When I get back, we're going to make this armadillo fly!

Disappointment Part Deux

The ink was still wet on my prior posting when Jack Rickard announced the cancellation of EVCCON 2015. Seems the liability insurance bond required for holding an event like this fell through and at this late date that's not recoverable.

Details here.

Jack did offer his shop for an open house that week and since I still have a hotel room reserved, I think I'll drive up for at least a couple of days to hang out with my EV pals.

Thursday, September 17, 2015


No pictures - not a lot to say. The Porsche won't be ready to take to EVCCON this year. The replacement contactor and precharge resistor/relay arrived late Tuesday. Spent all day Wednesday crafting a new mount for them in place of the arc-welded ones. That was all fine.

Also fine was the charger: it started up exactly as I had planned and loaded in 35 amp hours of energy, then terminated exactly as it was supposed to. The charge controller seems to be losing its configuration parameters when powered off, but otherwise ok.

I did notice that the 12 volt battery was dropping in voltage even though the DC/DC converter seemed to be running - at least the fan was spinning. When I plugged the laptop in to the controller, nothing, nada, pushing up daisies, pining for the fjords. You get it, casters up. I know it was working when installed, don't have an explanation for this one, but wasted the better part of today trying to get it to wake up.

So it's an extended game of Whack-A-Mole, and I only have one day left to get it rolling on its own power. With some regret, I decided to cancel the truck and trailer rental and go to EVCCON as a civilian this year. I will enjoy hanging out with my EV pals, and have a much better sorted vehicle to take next year.

Even so, it's a bummer ...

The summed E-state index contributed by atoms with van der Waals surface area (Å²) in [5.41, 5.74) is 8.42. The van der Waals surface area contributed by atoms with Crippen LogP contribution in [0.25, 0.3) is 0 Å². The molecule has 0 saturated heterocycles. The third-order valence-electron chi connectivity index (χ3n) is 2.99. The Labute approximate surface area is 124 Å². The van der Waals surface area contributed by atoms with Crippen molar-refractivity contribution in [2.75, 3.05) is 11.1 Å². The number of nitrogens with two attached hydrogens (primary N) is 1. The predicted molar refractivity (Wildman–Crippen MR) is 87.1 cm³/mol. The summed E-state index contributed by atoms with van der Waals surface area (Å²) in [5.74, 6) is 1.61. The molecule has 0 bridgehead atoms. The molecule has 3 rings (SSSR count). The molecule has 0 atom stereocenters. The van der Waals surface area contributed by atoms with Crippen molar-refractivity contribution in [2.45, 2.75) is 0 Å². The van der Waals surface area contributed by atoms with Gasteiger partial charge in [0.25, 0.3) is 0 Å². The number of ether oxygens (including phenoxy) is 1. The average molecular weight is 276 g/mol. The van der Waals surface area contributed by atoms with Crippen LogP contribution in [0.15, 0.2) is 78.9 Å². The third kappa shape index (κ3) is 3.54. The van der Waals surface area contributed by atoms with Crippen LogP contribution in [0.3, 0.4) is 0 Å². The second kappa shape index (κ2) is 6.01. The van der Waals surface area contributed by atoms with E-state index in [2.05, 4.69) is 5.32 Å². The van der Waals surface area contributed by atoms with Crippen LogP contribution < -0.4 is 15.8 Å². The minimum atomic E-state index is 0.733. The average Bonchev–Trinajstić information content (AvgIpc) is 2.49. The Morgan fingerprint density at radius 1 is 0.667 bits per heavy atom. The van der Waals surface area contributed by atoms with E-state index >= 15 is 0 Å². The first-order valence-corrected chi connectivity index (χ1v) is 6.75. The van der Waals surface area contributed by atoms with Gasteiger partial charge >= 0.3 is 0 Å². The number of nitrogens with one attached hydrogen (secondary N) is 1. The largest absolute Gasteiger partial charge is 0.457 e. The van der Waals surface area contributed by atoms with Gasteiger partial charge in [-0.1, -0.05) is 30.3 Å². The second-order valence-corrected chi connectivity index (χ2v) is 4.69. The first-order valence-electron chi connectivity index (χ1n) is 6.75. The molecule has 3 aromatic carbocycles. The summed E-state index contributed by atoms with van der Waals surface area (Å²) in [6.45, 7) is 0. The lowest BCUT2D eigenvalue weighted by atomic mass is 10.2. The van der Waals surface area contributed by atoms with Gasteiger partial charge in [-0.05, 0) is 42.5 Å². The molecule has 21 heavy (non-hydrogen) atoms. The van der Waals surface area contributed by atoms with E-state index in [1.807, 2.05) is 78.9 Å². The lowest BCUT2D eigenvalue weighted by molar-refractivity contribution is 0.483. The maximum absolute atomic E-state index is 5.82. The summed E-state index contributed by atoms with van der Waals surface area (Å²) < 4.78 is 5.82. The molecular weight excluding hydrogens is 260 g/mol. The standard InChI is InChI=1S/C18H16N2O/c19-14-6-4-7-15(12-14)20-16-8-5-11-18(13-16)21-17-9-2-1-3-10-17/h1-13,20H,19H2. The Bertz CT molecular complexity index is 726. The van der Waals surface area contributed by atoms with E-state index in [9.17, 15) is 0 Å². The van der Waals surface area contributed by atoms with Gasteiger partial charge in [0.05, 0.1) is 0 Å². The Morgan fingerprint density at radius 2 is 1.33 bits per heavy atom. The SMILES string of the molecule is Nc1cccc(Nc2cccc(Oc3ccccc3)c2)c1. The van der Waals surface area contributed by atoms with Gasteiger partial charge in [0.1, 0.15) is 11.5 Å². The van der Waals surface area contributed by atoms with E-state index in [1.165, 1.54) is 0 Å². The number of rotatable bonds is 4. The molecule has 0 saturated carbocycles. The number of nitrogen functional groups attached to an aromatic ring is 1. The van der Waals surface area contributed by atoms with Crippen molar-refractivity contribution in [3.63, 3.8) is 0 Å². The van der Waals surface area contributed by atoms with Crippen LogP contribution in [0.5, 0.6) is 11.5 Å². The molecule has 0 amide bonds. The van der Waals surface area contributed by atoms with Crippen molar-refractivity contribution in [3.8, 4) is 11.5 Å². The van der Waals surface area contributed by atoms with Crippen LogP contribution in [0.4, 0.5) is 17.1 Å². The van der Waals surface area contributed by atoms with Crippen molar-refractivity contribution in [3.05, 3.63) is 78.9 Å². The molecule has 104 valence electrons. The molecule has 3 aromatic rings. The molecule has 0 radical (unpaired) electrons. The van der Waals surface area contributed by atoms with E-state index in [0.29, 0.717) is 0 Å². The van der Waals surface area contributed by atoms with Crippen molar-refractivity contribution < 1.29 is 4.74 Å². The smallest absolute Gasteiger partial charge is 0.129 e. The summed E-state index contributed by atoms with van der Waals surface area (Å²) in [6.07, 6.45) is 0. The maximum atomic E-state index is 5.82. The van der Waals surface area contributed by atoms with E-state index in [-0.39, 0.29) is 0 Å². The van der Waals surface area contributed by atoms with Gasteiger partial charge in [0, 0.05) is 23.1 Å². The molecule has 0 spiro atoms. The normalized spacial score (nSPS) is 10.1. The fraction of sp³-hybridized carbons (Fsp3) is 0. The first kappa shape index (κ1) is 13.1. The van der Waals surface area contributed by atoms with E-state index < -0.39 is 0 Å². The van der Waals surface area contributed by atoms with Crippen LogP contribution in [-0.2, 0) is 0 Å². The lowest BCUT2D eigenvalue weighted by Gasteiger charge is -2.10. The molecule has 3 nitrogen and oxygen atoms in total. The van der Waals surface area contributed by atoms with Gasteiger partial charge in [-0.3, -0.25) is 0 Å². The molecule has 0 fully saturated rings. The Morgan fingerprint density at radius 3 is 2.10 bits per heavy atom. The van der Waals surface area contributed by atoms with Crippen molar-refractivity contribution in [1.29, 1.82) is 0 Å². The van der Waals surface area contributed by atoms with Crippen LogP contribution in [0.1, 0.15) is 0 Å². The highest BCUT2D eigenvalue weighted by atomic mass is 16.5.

Monday, September 14, 2015

Small Fixes While Waiting for the Big Fix

The replacement contactor, precharge resistor and relay are on the UPS truck scheduled for delivery by end of day tomorrow. In the mean time, I've tackled some of the smaller chores that needed to be done to get everything ready for the road.

I installed the tail light assemblies on Saturday. They use a tar-like windshield seal instead of gaskets. The windshield seal comes in a roll with a wax paper separator between the 3/8" thick seal. It's pretty messy, but should be water tight. Once cleaned up, it looks as if it just came from the factory.

I spent most of Sunday afternoon working on the hood release cable, only to realize that it was frayed with a halo of strands making it impossible to snake through behind the carpet. It's replacement has also been ordered and should arrive midweek as well.

The tail lights don't light yet, I'm thinking they need the front running lights and turn signals to complete the circuits. I did solve the mystery of the pop up headlights, though, and probably cured the intermittent nature of the power windows. All it took was crawling into a heroically contorted position on my back under the dashboard. Oh, and finding the correct fuse reference charts online. These look like they came from the owners manual. How did we ever get by without Google? 

Now that I know where to look for the retractable headlight fuse, here's what I found:

It's obviously blown, and the fact that it's an 8 amp fuse in a 16 amp circuit might have something to do with that. Checking the rest of the fuses lead to the realization that they were placed pretty randomly. These ceramic euro fuses are the same as the ones used in the VW Beetle, not surprising given the close ties between VW and Porsche back in the day. I picked up an assortment of the fuses and used most of them.

Some were just questionable. The new one's on the left - what's with the narrow fuse link in the old one?
Others were just scary, but creative. Kind of like putting a penny behind an old fashioned screw-in house fuse (if you're old enough to remember such things), someone improvised this replacement fuse by cutting a piece of wire and splaying the uninsulated wire strands over the fuse ends. It certainly would complete the circuit, but defeat the purpose for the fuse. This one was in the power windows slot which calls for a 16 amp fuse. Easy to see why the power windows only worked occasionally. Now they'll actually go up and down twice in a row and then do it again!
Almost 30 years of wear and tear have taken their toll on a lot of the convenience items. It looks like I'll be replacing all the interior light fixtures - they're all the same - and only one out of four lights up and dimly at that.

Tomorrow, more clean up and Wednesday we'll hope to get this thing on the road!